POMEROY — A new campaign, “PEACHES” — which stands for Promoting Education in Appalachia on Cancer and Healthy Eating Styles — is encouraging healthy eating among Meigs County residents.
The campaign is a part of a five-year project funded by the National Institutes of Health and sponsored locally by the Meigs County Cancer Initiative, Inc. (MCCI) and The Ohio State University.
“The Meigs County Cancer Initiative, Inc. is pleased to collaborate with the Appalachian Community Cancer Network and local growers from Meigs County to encourage good nutrition as a key to cancer prevention,” said MCCI Chairperson Courtney Midkiff.
Well-known farmers in Meigs County, including the families that run Cowdery Farms and Mitch’s Produce and Greenhouse, appear on a billboard and on posters as part of the PEACHES campaign. A billboard is located on U.S. 33 near the Pomeroy corporation line which features Mitch Meadows of Mitch’s Greenhouse in Middleport. Posters have been placed around the county, in the health department, offices, banks, stores and restaurants. The posters share the experiences of local residents who eat fruits and vegetables and provide ideas for everyone else to eat more daily servings.
Meadows said that he believes in simple eating that includes lots of fresh fruits and vegetables, and that his eight-acre farm provides much of the food for his family, as well as produce he can sell.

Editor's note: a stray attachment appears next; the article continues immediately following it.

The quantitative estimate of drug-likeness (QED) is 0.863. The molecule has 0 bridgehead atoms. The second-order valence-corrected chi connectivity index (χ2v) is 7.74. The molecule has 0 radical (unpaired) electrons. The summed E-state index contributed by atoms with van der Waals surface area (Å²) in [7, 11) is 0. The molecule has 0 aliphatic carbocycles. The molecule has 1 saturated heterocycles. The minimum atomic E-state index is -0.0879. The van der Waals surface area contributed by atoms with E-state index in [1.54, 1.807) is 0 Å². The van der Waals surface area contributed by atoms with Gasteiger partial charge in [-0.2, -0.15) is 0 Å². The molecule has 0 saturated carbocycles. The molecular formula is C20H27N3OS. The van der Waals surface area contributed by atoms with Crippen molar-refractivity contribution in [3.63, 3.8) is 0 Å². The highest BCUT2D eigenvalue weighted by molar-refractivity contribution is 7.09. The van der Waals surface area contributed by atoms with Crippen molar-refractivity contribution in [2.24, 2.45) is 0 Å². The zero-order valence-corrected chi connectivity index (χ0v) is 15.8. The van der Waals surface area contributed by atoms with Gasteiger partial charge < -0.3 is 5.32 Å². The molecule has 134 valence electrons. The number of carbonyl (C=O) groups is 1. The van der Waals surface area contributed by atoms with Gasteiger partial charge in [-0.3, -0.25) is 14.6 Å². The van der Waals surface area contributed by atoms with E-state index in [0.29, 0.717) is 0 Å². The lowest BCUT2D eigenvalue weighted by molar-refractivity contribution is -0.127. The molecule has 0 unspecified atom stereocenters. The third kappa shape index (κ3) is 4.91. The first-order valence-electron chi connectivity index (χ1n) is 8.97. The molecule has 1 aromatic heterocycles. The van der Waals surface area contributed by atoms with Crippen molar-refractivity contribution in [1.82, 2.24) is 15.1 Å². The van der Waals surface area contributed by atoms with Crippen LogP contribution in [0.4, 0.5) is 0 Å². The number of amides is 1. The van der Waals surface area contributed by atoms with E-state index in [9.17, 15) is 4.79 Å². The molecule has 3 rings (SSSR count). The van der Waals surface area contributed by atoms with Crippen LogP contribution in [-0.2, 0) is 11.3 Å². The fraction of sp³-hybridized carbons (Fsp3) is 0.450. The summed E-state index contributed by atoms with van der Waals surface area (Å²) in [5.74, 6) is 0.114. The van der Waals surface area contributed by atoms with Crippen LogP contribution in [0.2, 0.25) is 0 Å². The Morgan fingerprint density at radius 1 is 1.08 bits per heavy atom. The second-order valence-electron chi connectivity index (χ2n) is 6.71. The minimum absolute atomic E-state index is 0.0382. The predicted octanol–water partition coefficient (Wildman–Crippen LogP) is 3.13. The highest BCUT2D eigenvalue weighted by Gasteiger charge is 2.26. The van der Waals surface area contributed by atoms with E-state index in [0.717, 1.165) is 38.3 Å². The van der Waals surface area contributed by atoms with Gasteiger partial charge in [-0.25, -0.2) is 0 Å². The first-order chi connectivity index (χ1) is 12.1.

A toll-free hotline is available to provide local residents with information about where to find fresh produce in the area. The number is 877-346-6446.
The Centers for Disease Control and Prevention suggests that adults eat at least five servings of fruits and vegetables a day. The recommended servings depend on a person’s age, gender and amount of physical activity. The suggested servings usually range from five to nine a day.
Emphasis of the PEACHES campaign is on increasing the number of county residents who eat the recommended daily servings of fruits and vegetables. Eating the right amount can help improve the health of residents. Information from the Ohio State University Hospital indicates that currently 80 percent of Meigs County residents do not meet this recommendation.
A report from the Center for Disease Control states that fruits and vegetables are vital in promoting good health, and that these foods which have important vitamins and minerals many diseases can be prevented and the risk of stroke, heart disease disease and certain cancers is reduced. Fruits and vegetables can be eaten fresh, dried or cooked. To get the most benefit, it is recommended that different colors of fruits and vegetables be eaten since the different colors contain nutrients like fiber, foliate, potassium and vitamins A and C.